Madden NFL 2005 Review

Developer: Tiburon Publisher: EA Sports
Release Date: August 9, 2004 Also On: GCN, PC, PS2, and Xbox

It is considered by many to be the most recognizable game in the gaming era. Coming into its 15th season, Madden Football will have a tough time bringing down competitors this year with ESPN. Though there was a price drop to $30, it seems as though ESPN has edged out EA’s giant. Is it because the Madden team is losing it touch at making the best football game out there? Could it be that Madden had reached its peak last year? I doubt it. There are many things Madden has that ESPN would not be able to muster in a single year; a solid fanbase. All the publicity and hype behind Madden games is what keeps it in the spotlight. Does this year’s Madden really match up with Sega?

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With every season of Madden, you get an update visually. The new version however seems to take a step back in lower quality compared to last year. While there are many new animations including cut-scenes of end zone fans, it doesn’t look as nice as 2004. While the stadiums are well done, the area outside and above just look unrealistic and painted there compared to ESPN. The fans really weren’t given much detail, though you do see about 5 of them in cut-scenes that are decent. ESPN gives you a virtual crowd unlike EA’s flat model. A huge difference if you ask me as far as standards are concerned. Player faces have become more refined and have a resemblance to their lifelike counterparts. Character models however seem to be a tad weak and don’t even have staining of uniforms anymore like in past games. Whatever is wrong with the engine, I can’t seem to put my finger on it. I prefer the art from 2004 more so than 2005.

Still being the area that needs the most help, commentary is what brings Madden down. With an all-star tag team of Madden and Michaels, you would expect the play by play and color to be great. However, Al and John seem to repeat dialogue way too frequently and most of it can be found in previous versions of the game. The soundtrack however is still one of the best in all sports games. Bringing top artists into play during mini games and menus really brings an edge to EA. Gameplay effects are also a strong point that Madden can wave around at ESPN. It is becoming difficult to make the sound better than it already is however. You can only hope with the addition of ESPN next season will put this area over the top for Madden.

The familiar gameplay of Madden returns, giving players a comfortable feeling game for them to play and really making it easy to jump into. Even for new players, Madden won’t stress you out in order to get the gist of it. The catch is playing defense is still fairly poor. While the addition of the tackle stick is nice, defensive backs still tend to play like Swiss cheese on lower difficulties. This poses a challenge for players to keep opponent’s scores down unless they are good at using a defensive back manually.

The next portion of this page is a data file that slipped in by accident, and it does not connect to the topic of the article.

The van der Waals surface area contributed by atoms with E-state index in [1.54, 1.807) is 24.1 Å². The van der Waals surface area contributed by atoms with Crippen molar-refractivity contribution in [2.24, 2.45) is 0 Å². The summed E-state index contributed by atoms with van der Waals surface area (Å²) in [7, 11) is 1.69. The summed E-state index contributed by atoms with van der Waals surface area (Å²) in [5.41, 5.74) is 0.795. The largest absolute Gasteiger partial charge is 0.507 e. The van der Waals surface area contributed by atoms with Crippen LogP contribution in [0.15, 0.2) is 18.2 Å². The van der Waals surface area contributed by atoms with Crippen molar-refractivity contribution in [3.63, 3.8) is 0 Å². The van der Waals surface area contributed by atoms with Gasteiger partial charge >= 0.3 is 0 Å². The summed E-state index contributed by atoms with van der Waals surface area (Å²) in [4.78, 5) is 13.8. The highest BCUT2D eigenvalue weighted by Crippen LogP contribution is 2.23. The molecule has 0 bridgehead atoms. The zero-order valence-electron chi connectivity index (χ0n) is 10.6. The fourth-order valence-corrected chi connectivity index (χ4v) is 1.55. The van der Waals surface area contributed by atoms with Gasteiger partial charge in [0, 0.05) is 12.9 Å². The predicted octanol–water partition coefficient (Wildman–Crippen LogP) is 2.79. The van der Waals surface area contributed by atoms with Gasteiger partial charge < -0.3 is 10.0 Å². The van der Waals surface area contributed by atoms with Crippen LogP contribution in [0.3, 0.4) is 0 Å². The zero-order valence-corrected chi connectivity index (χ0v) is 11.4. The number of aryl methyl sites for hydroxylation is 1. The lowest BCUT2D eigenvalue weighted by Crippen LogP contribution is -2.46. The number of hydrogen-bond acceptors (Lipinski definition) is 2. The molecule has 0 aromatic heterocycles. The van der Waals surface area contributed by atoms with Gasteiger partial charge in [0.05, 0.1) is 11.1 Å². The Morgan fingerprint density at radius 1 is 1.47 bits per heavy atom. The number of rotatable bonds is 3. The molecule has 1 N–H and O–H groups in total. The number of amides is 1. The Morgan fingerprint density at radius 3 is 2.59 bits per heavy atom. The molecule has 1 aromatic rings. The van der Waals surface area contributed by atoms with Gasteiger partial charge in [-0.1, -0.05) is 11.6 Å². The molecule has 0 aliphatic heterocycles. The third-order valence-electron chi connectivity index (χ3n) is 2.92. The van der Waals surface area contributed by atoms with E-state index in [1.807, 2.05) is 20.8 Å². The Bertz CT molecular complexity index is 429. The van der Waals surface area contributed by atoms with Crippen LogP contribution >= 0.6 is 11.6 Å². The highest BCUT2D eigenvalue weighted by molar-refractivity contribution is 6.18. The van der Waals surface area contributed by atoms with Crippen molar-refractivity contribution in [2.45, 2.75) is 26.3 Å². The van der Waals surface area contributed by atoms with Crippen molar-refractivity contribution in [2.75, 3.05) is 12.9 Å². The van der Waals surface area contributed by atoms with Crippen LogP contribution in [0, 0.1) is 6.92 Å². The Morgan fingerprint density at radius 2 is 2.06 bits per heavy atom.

Offense is still the best in all the football games. Passing and running are still quite balanced, giving you an enjoyable experience to play with. It does seem to be a lot less realistic compared to ESPN though. It really is quite possible to throw for 500 yards or rush for 300 easy in 5 minute quarters if you are good. Not being able to fine tune the difficulty settings as deeply as Sega to better meet your play needs is quite a downer. Being able to adjust against your strengths and lower areas of weakness really helps to fine tune your game and help you get better.

Other than the tackle stick, there wasn’t much else added to Madden. Franchise mode has newspapers that show how teams are being viewed by the media, locally and nationally. You also have the radio that tells of some of the things going on throughout the league. Owner’s Mode is basically the same as last year, as is the stadium creator. No new mini games have been added since they were put into the Madden franchise during the 2003 game which is something they should really look into. For the most part, all 2005 has is upgraded rosters that is really worth anything.

The lasting impact of Madden is that it’s fun to play. The franchise mode gives players a reason to stick around for a bit without online play. Those with online for PS2 and Xbox will be happy and addicted to the disease that is competition. Madden is one game that anyone can pick up and enjoy without any real skill. That is just about the best thing about Madden’s fanbase. It is so diverse that you never know who you will be playing online. I recommend that if you want the online experience and familiar control scheme, spend the extra on Madden. With deep gameplay elements however, ESPN is difficult to pass up for its $20 tag. Let’s hope Madden doesn’t go downhill having any competition next year in the NFL game market.

Graphics: 8
Sound: 9
Gameplay: 8.5
Creativity: 7
Replay Value/Game Length: 9
Final: 8.5
Written by Shawn Review Guide

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